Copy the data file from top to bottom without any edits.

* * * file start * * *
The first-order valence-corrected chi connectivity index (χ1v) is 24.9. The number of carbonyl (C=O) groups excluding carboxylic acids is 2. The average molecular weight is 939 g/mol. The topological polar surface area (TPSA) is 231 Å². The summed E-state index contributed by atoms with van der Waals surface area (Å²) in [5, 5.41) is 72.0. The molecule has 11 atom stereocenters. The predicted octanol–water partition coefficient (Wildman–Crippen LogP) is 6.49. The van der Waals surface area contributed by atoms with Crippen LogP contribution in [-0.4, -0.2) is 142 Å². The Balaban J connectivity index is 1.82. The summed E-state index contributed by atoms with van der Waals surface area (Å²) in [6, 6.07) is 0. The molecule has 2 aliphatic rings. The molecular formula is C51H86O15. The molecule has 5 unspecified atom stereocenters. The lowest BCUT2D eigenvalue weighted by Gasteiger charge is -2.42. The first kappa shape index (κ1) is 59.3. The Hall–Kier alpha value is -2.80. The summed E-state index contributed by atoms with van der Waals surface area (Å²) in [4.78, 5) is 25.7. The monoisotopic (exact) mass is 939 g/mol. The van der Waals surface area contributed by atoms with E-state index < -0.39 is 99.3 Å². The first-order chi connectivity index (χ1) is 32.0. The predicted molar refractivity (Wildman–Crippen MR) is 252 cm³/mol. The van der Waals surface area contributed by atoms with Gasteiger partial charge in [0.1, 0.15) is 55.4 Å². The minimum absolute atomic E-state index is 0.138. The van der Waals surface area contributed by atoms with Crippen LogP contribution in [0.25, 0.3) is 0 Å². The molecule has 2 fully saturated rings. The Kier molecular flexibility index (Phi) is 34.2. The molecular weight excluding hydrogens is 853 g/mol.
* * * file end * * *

The first-order valence-corrected chi connectivity index (χ1v) is 24.9. The number of carbonyl (C=O) groups excluding carboxylic acids is 2. The average molecular weight is 939 g/mol. The topological polar surface area (TPSA) is 231 Å². The summed E-state index contributed by atoms with van der Waals surface area (Å²) in [5, 5.41) is 72.0. The molecule has 11 atom stereocenters. The predicted octanol–water partition coefficient (Wildman–Crippen LogP) is 6.49. The van der Waals surface area contributed by atoms with Crippen LogP contribution in [-0.4, -0.2) is 142 Å². The Balaban J connectivity index is 1.82. The summed E-state index contributed by atoms with van der Waals surface area (Å²) in [6, 6.07) is 0. The molecule has 2 aliphatic rings. The molecular formula is C51H86O15. The molecule has 5 unspecified atom stereocenters. The lowest BCUT2D eigenvalue weighted by Gasteiger charge is -2.42. The first kappa shape index (κ1) is 59.3. The Hall–Kier alpha value is -2.80. The summed E-state index contributed by atoms with van der Waals surface area (Å²) in [4.78, 5) is 25.7. The monoisotopic (exact) mass is 939 g/mol. The van der Waals surface area contributed by atoms with E-state index < -0.39 is 99.3 Å². The first-order chi connectivity index (χ1) is 32.0. The predicted molar refractivity (Wildman–Crippen MR) is 252 cm³/mol. The van der Waals surface area contributed by atoms with Gasteiger partial charge in [0.1, 0.15) is 55.4 Å². The minimum absolute atomic E-state index is 0.138. The van der Waals surface area contributed by atoms with Crippen LogP contribution in [0.25, 0.3) is 0 Å². The molecule has 2 fully saturated rings. The Kier molecular flexibility index (Phi) is 34.2. The molecular weight excluding hydrogens is 853 g/mol.